Monitoring A Shipment Using the X16-1C
The GCDC X16-1C or MEL-x data logger products can record the movements of a package during shipment and record with precise time when an impact occurred. Time stamped g-force data can verify that critical freight was properly handled during shipment. The X16-1C is small and well-suited to small packages shipped in short transit times. The longterm logging capability of the MEL-x is applicable to freight shipments, such as domestic truck shipments or overseas freight containers.
Listed below are events regarding a crate shipped from Gulfport, MS to Port Edwards, WI. The crate was made of wood and measured approximately 36" wide, 48" tall, and 4" thick and the contents and crate weighed about 50 pounds total (22Kg). An X16-1C logger was mounted inside the crate against the wood using 3M Command adhesive strips. The logger was configured to sample and record constantly at 25Hz (no deadband or dwell settings).
The shipment used ground trucking services and took 2 days 18 hours to reach the destination. The data plots illustrate the progress of the crate and several significant impacts during handling. The plots also indicate when the crate was staged in the distribution center (no motion) and when it was transported in a truck (consistent vibration detected). Total time spent on the road was approximately 25 hrs 40 minutes.
|Tracking Status Provided by the Shipping Service|
|Gulfport, MS, United States||07/23/2013||5:18 P.M.||Delivered crate to depot|
|Gulfport, MS, United States||07/23/2013||6:28 P.M.||Origin Scan|
|Gulfport, MS, United States||07/23/2013||8:00 P.M.||Departure Scan|
|Jackson, MS, United States||07/23/2013||11:12 P.M.||Arrival Scan|
|Jackson, MS, United States||07/24/2013||4:37 A.M.||Departure Scan|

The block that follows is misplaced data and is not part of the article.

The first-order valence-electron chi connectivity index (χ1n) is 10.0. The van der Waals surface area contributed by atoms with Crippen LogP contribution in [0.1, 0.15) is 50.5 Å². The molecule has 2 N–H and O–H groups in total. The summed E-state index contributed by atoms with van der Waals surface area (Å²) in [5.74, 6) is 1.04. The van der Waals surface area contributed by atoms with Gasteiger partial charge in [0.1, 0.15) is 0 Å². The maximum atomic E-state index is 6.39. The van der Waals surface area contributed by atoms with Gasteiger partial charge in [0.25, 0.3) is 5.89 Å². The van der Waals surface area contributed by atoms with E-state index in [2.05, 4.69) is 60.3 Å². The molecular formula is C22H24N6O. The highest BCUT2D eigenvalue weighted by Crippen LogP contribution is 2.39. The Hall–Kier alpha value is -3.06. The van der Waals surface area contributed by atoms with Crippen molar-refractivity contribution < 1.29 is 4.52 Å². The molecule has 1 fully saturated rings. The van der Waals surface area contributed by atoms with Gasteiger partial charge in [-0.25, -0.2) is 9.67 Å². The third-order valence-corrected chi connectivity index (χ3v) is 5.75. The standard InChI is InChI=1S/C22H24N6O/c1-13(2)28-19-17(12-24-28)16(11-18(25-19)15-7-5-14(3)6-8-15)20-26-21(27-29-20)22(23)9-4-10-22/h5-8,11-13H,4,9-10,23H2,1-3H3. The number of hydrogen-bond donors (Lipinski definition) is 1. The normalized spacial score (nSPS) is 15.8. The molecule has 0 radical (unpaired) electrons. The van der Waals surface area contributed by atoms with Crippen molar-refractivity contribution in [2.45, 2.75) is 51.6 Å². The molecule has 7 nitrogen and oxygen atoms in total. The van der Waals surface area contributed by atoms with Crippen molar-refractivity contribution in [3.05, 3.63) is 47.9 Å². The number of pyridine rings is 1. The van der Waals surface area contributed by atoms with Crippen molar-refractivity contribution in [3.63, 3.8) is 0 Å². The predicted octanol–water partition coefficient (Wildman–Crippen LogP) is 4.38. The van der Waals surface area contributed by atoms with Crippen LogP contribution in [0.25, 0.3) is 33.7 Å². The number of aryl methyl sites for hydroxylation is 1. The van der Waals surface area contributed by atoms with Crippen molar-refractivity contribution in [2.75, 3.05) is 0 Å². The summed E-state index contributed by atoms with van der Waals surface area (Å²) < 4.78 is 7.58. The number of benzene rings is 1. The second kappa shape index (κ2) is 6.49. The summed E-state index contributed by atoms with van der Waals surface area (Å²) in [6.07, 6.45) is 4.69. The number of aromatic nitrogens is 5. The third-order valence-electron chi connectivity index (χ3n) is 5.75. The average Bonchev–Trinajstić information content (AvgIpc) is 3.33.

|Earth City, MO, United States||07/24/2013||1:43 P.M.||Arrival Scan|
|Earth City, MO, United States||07/24/2013||8:29 P.M.||Forwarded to the facility in the destination city.|
|Oak Creek, WI, United States||07/25/2013||2:30 P.M.||Forwarded to the facility in the destination city.|
|Oak Creek, WI, United States||07/25/2013||10:17 P.M.||Departure Scan|
|Stevens Point, WI, United States||07/26/2013||2:24 A.M.||Arrival Scan|
|Stevens Point, WI, United States||07/26/2013||5:27 A.M.||Out For Delivery|
|Stevens Point, WI, United States||07/26/2013||10:43 A.M.||Delivered|
The crate was subjected to at least 4 impact events over 5 g's. One particular event occurred at the distribution center located at Earth City, MO (the plot below is a taken from the "G" status listed above). The crate was flipped over and dropped on the opposite face. The impact peaked at 5.5g. The smooth transition of Ax and Ay (red and blue lines) indicates a free-fall condition.
|Crate is face down, possibly moving on conveyor system|
|The crate is being moved to the vertical position|
|The crate starts vertical (Az=0) and then is allowed to fall flat and hit face up (opposite side from start).|
|The rotation from vertical to flat takes about 0.5 seconds and the impact causes at least 5.5g of acceleration.|
|The crate is now facing upwards and is stationary.|
In this test case, the X16-1C logger was configured to sample at 25Hz. This means each sample is separated by 0.040 seconds. The impact events detected during shipment were captured by a only 4 to 6 data points, which is 160 to 240 milliseconds total for an event. A slower sample rate would likely miss the impact event. Sampling faster would provide better data fidelity and more accurate peak accelerations. However, sample rate greatly affects the power useage of the data logger. Selecting a suitable sample rate is a trade-off between data fidelity, logger operation time, and the amount of data accumulated. A sample rate of 25Hz was a reasonable compromise for monitoring this 50 pound wooden crate.